English version


From Longman Dictionary of Contemporary Englishmonotonousmo‧not‧o‧nous /məˈnɒtənəs $ məˈnɑː-/ adjective  BORINGboring because of always being the same a monotonous diet a little boy who wet his bed with monotonous regularitysee thesaurus at boringmonotonously adverb The rain poured monotonously out of the grey sky.
Examples from the Corpus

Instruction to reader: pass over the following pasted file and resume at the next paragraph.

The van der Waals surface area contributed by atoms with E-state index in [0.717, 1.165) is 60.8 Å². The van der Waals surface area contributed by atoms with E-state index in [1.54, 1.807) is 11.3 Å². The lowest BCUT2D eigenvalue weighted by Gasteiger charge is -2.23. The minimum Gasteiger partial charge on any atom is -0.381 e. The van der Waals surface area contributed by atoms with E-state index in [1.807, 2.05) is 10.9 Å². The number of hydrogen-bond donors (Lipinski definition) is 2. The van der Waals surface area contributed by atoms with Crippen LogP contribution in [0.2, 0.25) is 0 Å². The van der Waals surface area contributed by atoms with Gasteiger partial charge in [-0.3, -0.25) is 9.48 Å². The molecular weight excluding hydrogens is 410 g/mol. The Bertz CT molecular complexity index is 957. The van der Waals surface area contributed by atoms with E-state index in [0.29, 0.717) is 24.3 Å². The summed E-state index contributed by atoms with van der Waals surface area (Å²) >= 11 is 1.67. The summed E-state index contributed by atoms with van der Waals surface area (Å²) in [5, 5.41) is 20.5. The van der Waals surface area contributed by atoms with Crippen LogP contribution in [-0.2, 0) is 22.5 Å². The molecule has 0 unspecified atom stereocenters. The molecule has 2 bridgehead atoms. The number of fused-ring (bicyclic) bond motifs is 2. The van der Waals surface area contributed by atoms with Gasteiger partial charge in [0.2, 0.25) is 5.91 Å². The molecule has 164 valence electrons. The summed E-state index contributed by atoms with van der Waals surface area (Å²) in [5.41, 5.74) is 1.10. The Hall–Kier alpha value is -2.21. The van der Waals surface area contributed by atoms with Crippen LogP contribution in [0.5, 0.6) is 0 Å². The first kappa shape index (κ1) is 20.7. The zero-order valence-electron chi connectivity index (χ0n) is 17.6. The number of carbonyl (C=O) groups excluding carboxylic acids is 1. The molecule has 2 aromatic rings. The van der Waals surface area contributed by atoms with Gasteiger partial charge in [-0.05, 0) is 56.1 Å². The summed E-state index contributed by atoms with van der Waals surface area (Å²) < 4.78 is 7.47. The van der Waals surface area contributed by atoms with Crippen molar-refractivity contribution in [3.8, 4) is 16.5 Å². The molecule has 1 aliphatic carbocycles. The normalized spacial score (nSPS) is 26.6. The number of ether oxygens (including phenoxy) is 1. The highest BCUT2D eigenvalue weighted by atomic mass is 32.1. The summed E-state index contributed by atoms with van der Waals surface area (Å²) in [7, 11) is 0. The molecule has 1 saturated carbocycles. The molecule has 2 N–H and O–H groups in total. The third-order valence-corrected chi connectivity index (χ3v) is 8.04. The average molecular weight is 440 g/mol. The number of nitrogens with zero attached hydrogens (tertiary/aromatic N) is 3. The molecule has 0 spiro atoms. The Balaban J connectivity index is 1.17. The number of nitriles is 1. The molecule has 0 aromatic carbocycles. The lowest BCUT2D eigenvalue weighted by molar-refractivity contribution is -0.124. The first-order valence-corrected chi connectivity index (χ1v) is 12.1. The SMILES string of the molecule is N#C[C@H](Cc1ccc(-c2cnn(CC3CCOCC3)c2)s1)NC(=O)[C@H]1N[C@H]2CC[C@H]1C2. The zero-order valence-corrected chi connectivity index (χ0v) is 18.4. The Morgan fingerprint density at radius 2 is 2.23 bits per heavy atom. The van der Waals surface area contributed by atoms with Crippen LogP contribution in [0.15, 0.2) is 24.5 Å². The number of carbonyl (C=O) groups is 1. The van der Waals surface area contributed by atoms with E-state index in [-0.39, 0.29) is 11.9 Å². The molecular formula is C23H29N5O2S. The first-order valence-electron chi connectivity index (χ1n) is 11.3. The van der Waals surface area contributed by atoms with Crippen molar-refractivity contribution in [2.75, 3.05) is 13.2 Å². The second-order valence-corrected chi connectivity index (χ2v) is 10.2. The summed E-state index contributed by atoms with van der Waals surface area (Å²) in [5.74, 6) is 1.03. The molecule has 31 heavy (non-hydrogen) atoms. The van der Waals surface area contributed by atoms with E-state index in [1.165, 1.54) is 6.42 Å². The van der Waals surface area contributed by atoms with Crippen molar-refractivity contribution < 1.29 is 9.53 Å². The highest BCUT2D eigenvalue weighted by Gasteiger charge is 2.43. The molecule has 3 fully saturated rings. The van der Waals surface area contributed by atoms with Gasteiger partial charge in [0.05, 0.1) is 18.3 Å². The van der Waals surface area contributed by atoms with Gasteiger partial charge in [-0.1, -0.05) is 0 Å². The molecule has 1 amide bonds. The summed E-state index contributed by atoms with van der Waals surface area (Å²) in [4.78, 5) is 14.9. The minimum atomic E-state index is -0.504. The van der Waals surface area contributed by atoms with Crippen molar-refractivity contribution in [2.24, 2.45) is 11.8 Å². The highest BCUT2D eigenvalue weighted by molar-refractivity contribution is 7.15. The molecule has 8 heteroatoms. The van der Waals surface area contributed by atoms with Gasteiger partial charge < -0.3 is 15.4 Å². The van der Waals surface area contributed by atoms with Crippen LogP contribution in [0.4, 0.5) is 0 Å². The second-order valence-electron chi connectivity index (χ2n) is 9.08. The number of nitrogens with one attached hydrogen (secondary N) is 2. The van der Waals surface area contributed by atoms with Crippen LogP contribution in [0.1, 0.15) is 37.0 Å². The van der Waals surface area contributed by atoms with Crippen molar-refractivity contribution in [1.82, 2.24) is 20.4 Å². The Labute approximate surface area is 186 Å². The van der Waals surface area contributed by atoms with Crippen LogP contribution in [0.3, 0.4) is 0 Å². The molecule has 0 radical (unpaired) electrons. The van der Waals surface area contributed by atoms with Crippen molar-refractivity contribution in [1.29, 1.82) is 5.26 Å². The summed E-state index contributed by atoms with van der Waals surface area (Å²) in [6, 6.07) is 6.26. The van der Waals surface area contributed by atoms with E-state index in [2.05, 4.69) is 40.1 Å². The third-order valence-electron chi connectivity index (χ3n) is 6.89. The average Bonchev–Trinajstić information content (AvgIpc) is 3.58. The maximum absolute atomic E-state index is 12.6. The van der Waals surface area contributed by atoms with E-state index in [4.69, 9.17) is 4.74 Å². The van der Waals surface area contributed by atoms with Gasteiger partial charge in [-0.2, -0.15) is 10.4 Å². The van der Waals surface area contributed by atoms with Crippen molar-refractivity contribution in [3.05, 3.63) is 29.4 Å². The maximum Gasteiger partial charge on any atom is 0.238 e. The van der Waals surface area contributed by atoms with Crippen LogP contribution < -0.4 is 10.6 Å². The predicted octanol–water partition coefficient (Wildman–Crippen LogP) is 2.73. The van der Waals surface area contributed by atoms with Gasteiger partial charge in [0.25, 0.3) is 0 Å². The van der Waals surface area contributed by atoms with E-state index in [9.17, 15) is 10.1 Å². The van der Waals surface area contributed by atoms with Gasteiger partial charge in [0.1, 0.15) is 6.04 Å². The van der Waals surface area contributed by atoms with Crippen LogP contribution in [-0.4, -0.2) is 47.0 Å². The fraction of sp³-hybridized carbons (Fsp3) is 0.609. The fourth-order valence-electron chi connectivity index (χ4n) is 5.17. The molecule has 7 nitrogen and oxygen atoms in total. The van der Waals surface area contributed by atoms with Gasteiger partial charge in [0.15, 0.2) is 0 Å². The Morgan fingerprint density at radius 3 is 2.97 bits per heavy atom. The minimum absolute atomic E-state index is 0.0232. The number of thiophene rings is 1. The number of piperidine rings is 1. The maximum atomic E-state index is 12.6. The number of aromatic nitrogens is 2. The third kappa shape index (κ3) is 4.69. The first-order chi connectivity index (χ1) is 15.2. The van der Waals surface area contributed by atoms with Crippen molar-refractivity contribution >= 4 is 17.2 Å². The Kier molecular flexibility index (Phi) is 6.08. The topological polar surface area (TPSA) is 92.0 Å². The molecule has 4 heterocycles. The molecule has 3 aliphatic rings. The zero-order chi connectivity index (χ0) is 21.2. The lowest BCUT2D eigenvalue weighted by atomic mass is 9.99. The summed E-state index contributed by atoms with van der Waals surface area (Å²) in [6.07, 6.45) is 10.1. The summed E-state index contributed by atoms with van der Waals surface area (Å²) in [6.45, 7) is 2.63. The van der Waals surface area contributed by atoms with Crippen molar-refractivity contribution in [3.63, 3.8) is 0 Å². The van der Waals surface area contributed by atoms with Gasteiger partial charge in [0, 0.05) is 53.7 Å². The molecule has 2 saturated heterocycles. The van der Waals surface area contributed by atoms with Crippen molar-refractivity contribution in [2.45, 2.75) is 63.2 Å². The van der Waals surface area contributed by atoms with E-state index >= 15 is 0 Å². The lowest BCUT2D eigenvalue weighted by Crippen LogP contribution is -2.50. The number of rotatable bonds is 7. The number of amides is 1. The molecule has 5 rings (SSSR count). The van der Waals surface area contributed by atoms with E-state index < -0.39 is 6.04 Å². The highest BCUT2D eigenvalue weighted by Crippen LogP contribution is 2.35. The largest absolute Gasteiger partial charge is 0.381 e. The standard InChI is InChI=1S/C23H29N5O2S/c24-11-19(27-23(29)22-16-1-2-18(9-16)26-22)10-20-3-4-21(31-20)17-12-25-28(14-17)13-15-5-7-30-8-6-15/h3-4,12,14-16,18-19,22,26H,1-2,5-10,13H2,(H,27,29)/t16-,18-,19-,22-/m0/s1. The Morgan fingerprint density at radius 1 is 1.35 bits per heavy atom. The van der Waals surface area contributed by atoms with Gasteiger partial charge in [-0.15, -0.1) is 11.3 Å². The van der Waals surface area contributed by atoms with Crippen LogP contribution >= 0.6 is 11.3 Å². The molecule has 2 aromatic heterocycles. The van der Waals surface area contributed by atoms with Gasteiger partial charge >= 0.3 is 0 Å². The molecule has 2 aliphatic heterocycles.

monotonousSome are assigned different tasks, partly to prevent the work from becoming monotonous.Life on the farm was slow and monotonous.Moods and attitudes were no longer volatile but fixed, slightly dogmatic, monotonous.It is backbreaking, monotonous and requires skill.My job is monotonous, but at least I'm working.In distant prospect I look forward to them greatly, as a break from the monotonous, lonely routine of writing.The rhythmic, monotonous noise of their chewing was soothing to Nails.Her life is a monotonous routine.The monotonous sound of the train was an invitation to float, the engine emitting smooth, continuous snorts and sneezes.The teacher's low monotonous voice almost put me to sleep.a monotonous voiceFor man and beast, it was slow, monotonous work.with monotonous regularityThe ineffable Louis Stanley, operating from his suite in the Dorchester, launched new but already outmoded cars with monotonous regularity.This magnet for unwanted paper will fill up and overflow with monotonous regularity and should be abolished.He was still hitting greens with monotonous regularity, but on the putting surface his touch had deserted him.Indeed, he was a sickly child, succumbing with monotonous regularity to ear and throat infections.Learners like hand-outs, but they should not be used with monotonous regularity to echo everything the teacher says.
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